Tags

Labor

A person’s labor is deeply intertwined with their economic status, quality of life and access to basic resources like food and clothing. Pulitzer Center stories tagged with “Labor” feature reporting that covers the rights of workers, efforts to organize labor unions and worker advocacy groups, modern slavery, and other forms of worker exploitation. Use the Pulitzer Center Lesson Builder to find and create lesson plans on labor.

 

No Man's Land

One of Indonesia’s biggest agricultural industries is also one of its filthiest. A visit to the palm-oil plantations and the people whose lives are shaped by this demanding crop.

Blood, Sweat, and Batteries

Two-thirds of the world's cobalt, an essential ingredient in our smartphones and electric cars, comes from one of the planet's poorest countries. All too often it is mined by children.

The Country That Brought a Sea Back to Life

The Aral Sea is bringing new wealth to fishing villages in Kazakhstan, but their neighbours on the opposite shore in Uzbekistan are suffering a very different fate.

Hunting the Ghost Fleet

PRX reporter Sarah Blaskey and photojournalist Ben Feibleman dive into one of Central America's largest shark-fishing operations in this episode of Reveal.

August 23, 2018

The Race for Cobalt

Vivienne Walt, Sebastian Meyer

Vivienne Walt and Sebastian Meyer traveled to the Democratic Republic of Congo, home to most of the world's cobalt, to see how huge global demand can be met without rampant child labor and corruption.

August 15, 2018

Eritrean and Sudanese Asylum Seekers in Israel

Caron Creighton

Asylum seekers to Israel are faced with a number of struggles. For example, there are many anti-immigrant polices that force them into undesirable situations in order to remain in the country.

July 17, 2018

Restorative Businesses

Esha Chhabra

Entrepreneurs and investors are rewriting the rules of business, challenging conventional growth principles to build an economy fueled by transparency and equality.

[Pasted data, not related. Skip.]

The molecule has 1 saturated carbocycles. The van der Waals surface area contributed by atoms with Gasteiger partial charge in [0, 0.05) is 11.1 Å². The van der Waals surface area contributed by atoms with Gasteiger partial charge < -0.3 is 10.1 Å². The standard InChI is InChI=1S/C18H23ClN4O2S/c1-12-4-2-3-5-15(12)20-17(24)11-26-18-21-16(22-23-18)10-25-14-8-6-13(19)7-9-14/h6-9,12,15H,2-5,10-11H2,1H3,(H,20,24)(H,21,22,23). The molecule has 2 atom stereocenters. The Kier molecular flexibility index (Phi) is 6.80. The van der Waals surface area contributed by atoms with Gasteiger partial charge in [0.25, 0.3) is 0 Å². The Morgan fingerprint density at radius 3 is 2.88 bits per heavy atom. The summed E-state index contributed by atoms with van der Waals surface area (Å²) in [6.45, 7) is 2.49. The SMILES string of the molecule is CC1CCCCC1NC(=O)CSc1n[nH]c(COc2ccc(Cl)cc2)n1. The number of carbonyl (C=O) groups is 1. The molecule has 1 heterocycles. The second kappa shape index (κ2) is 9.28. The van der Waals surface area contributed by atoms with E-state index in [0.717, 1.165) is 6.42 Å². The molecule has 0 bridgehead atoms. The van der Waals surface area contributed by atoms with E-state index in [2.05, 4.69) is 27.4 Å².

February 19, 2018

The Return of a Dying Sea

Taylor Weidman, Dene-Hern Chen

For the fishing villages around the Aral Sea in Kazakhstan, fortunes ebb and flow with the water's tide.

January 12, 2018

Bolivian Youth: In Harm's Way

Tracey Eaton

Bolivia can be a rough place for children, especially the most vulnerable. Bolivian President Evo Morales takes pride in protecting youth, but critics question whether he has done enough.

October 23, 2017

Shark Fishing in the Lawless Pacific

Sarah Blaskey

Sharks are disappearing from the Eastern Pacific, as predators become prey to fishing companies hunting their fins. The story of one family's shark empire sheds light on these lawless seas.

October 13, 2017

What Is Left for Venezuelans?

Lila Franco

Venezuela is facing its biggest crisis yet: a high inflation rate, shortage of food and medicine, and abuse of power by authorities. And that's only part of the picture.

September 26, 2017

A New Era in Cuban Migration

José Antonio Iglesias, Mario J. Pentón, Luis Trelles, Rolando Arrieta

The Obama administration’s decision to end the "wet foot, dry foot" policy has created a migration and humanitarian crisis in Central and South America and a new era in Cuban migration.

September 18, 2017

Iowa in the Heart of China

Kyle Munson, Kelsey Kremer

At the center of the relationship between the world's two main superpowers are a small agricultural state and its governor-turned-ambassador. The stakes never have been higher for these "old friends."

August 29, 2017

Rhinoceros Poaching in South Africa

Kelsey Emery

South African wildlife sits on the brink of disaster as rhinos continue to be poached. With so much at stake, villagers fight to protect the keystone species, resources, and the tourism industry.

Meet the Journalist: Nate Tabak

How did a little village in Albania come be known as Europe's unofficial marijuana capital? Nate Tabak discusses his project about Lazarat, and the rise and fall of its marijuana business.

Meet the Journalist: Negar Azimi

As new museums and universities are erected in the Gulf, Negar Azimi reports on the complexities surrounding the use of low-wage migrant labor, with a focus on a group of artist-activists.

This Week: Child Labor and Your Smartphone

This week: cobalt mining comes from one of the planet's poorest countries and all too often it is mined by children, skepticism about Kosovo's deradicalization and rehabilitation programs for returning jihadists, and Pulitzer Center welcomes new Executive Editor, Indira Lakshmanan.

This Week: Living on the Margins

This week: Economic despair drives migration to Moscow, the Catholic Church's response to Duterte's killings, and PBS NewsHour revisits reporting on the US's nuclear arsenal.

Exploring Other Countries

In this lesson, students use the Pulitzer Center website to research a specific country before giving an oral presentation. 

The Country a U.S. Corporation Left Behind

Students explore the impacts of the century-long relationship between Alcoa, an American corporation, and Suriname. They then debate the terms of Alcoa's exit from the country.

Interview Skills for English Language Learners

This lesson helps students decode and connect with images from a reporting project about migration. The students then interview each other, and go on to interview community members about immigration.